We’re Supporting All Learners

My school proudly serves substantial numbers of English learners as well as “diverse learners,” the Chicago Public Schools’ term for students who receive special education services. Virtual learning can be a challenge for both these groups of scholars, and our staff continues to provide individualized support to keep them engaged in the curriculum.

During this time, our teachers have really gone above and beyond to meet their scholars’ needs–even including offering instructional time outside of regular school hours. With 35% of our 500 scholars currently qualifying for English Language Learner services, our ELL teaching team provides native language support through specialty visuals and vocabulary prompts. They also hold meetings with these students in smaller sessions.

Meanwhile, our Diverse Learning team, which directly serves 15% of our scholars, co-teaches in six leveled virtual middle school classrooms. Students are assigned to these classrooms based on assessment results from the previous year. Through co-teaching, our diverse learner teachers work alongside general education teachers within the same classroom to ensure our scholars’ varying needs are met.  We also employ seven dedicated paraprofessionals who support students throughout the entire school day, during live lessons and independent work sessions.

We’re Connecting Beyond Academics

Beyond the classroom, we’ve kept our scholars active by continuing extracurriculars. We have over a dozen staff members leading after-school sessions for sports and clubs including cheerleading, chess, and soccer. We’ve amplified our music program beyond our regular classroom, providing students with access to videos of performances from their music teacher. Just as they’ve always done in person, scholars continue to choose from a variety of electives, including school news broadcasting and production, art workshop, and computer coding.  

Over the coming months, we will continue meeting virtually to fine-tune our staff-created virtual code of conduct, hold parent orientations, and determine if scholars are in the right learning groups. For us, virtual learning isn’t an excuse to compromise quality; it’s an opportunity to live up to high expectations and lead with compassion.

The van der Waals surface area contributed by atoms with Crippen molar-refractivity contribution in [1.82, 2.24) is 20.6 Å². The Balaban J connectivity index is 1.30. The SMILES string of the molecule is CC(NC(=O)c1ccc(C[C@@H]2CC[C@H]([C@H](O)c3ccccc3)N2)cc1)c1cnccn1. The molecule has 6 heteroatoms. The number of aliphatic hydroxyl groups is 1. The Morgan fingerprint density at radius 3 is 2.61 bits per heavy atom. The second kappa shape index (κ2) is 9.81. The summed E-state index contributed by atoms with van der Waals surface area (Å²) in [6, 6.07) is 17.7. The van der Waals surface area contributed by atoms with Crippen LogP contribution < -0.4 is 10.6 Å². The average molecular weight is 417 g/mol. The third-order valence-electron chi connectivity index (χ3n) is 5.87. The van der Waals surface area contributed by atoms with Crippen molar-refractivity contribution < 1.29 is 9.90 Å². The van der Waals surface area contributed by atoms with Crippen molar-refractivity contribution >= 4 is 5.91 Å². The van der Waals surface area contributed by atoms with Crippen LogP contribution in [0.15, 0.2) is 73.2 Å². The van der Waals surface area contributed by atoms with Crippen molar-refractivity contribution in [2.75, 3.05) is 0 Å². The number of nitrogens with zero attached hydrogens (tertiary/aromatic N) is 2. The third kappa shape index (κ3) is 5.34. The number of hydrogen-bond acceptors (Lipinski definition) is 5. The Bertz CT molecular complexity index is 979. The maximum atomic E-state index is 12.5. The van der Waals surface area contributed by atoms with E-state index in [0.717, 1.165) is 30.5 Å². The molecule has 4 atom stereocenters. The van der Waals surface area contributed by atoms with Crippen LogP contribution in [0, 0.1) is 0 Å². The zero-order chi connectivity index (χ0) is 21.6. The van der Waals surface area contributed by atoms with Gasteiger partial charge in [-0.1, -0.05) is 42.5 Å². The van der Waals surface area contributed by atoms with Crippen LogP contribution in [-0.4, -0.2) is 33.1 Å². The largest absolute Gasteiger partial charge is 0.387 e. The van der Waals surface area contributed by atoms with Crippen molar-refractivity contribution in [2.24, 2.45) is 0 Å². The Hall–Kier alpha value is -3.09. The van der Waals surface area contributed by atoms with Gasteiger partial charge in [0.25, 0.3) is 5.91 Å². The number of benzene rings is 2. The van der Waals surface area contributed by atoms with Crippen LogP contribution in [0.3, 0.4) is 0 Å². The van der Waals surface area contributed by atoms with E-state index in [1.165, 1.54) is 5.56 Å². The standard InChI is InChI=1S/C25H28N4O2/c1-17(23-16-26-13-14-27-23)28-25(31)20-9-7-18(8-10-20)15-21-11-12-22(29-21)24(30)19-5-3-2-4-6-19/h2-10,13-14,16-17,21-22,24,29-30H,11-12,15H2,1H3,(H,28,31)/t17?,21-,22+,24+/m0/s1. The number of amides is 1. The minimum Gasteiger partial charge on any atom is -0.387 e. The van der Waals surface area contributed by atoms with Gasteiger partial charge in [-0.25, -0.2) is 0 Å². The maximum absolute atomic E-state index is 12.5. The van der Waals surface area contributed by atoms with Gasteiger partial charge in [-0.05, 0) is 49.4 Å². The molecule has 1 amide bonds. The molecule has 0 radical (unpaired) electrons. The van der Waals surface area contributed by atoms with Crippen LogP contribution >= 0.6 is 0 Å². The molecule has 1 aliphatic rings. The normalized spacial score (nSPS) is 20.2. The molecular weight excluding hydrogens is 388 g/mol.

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Krissy Novy

Krissy has served schools in multiple Chicago neighborhoods over the past 15 years as a teacher, literacy coach and Resident Principal and now Principal. As an instructional leader serving culturally and linguistically diverse student populations, she became a leader in creating curriculum and assessments aligned to the Common Core State Standards at the district level.As a literacy coach, she served a pivotal role in increasing student achievement by coaching teachers, implementing balanced literacy, and working with families to create a culture of high expectations and a love of reading and learning. Krissy has created strong leadership teams at two schools that used data to develop and monitor student progress, resulting in outstanding student growth and more invested staff. She also developed literacy outreach programs at multiple schools to support and invest families in their children’s education. Krissy holds a B.A. in Journalism from Indiana University, a M.A. in Teaching fromDominican University, a M.Ed. in Curriculum and Instruction from National Louis University and she earned her school leadership licensure from DePaul University. Krissy achieved National Board Certification in 2009. Now in her sixth year as principal of Christopher House Elementary School, Krissy is proud to be leading the development of an outstanding whole-child focused school that prepares children for success and happiness in life.